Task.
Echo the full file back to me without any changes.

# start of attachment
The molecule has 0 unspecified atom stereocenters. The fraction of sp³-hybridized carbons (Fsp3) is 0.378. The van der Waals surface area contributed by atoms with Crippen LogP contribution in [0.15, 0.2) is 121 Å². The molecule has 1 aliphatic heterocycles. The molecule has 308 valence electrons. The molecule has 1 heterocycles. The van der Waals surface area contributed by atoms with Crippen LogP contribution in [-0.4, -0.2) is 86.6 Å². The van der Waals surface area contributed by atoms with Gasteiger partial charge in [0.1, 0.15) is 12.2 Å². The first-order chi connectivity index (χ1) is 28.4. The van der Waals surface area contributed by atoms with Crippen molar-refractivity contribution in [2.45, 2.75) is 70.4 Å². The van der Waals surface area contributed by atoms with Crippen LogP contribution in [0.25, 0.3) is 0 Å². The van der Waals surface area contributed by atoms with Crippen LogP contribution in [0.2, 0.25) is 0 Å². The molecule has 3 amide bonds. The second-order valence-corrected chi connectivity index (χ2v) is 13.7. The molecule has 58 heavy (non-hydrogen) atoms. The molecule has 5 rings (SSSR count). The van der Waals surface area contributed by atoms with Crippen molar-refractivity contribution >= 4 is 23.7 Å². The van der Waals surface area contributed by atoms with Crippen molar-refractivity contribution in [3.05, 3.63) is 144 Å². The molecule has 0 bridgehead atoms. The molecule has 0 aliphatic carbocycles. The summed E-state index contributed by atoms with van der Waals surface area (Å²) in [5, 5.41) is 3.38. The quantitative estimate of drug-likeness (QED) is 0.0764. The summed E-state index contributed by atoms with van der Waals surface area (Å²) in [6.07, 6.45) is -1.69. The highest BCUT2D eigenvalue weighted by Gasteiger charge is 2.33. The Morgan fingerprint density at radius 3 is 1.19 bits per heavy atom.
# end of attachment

The molecule has 0 unspecified atom stereocenters. The fraction of sp³-hybridized carbons (Fsp3) is 0.378. The van der Waals surface area contributed by atoms with Crippen LogP contribution in [0.15, 0.2) is 121 Å². The molecule has 1 aliphatic heterocycles. The molecule has 308 valence electrons. The molecule has 1 heterocycles. The van der Waals surface area contributed by atoms with Crippen LogP contribution in [-0.4, -0.2) is 86.6 Å². The van der Waals surface area contributed by atoms with Gasteiger partial charge in [0.1, 0.15) is 12.2 Å². The first-order chi connectivity index (χ1) is 28.4. The van der Waals surface area contributed by atoms with Crippen molar-refractivity contribution in [2.45, 2.75) is 70.4 Å². The van der Waals surface area contributed by atoms with Crippen LogP contribution in [0.25, 0.3) is 0 Å². The van der Waals surface area contributed by atoms with Crippen LogP contribution in [0.2, 0.25) is 0 Å². The molecule has 3 amide bonds. The second-order valence-corrected chi connectivity index (χ2v) is 13.7. The molecule has 58 heavy (non-hydrogen) atoms. The molecule has 5 rings (SSSR count). The van der Waals surface area contributed by atoms with Crippen molar-refractivity contribution >= 4 is 23.7 Å². The van der Waals surface area contributed by atoms with Crippen molar-refractivity contribution in [3.05, 3.63) is 144 Å². The molecule has 0 bridgehead atoms. The molecule has 0 aliphatic carbocycles. The summed E-state index contributed by atoms with van der Waals surface area (Å²) in [5, 5.41) is 3.38. The quantitative estimate of drug-likeness (QED) is 0.0764. The summed E-state index contributed by atoms with van der Waals surface area (Å²) in [6.07, 6.45) is -1.69. The highest BCUT2D eigenvalue weighted by Gasteiger charge is 2.33. The Morgan fingerprint density at radius 3 is 1.19 bits per heavy atom.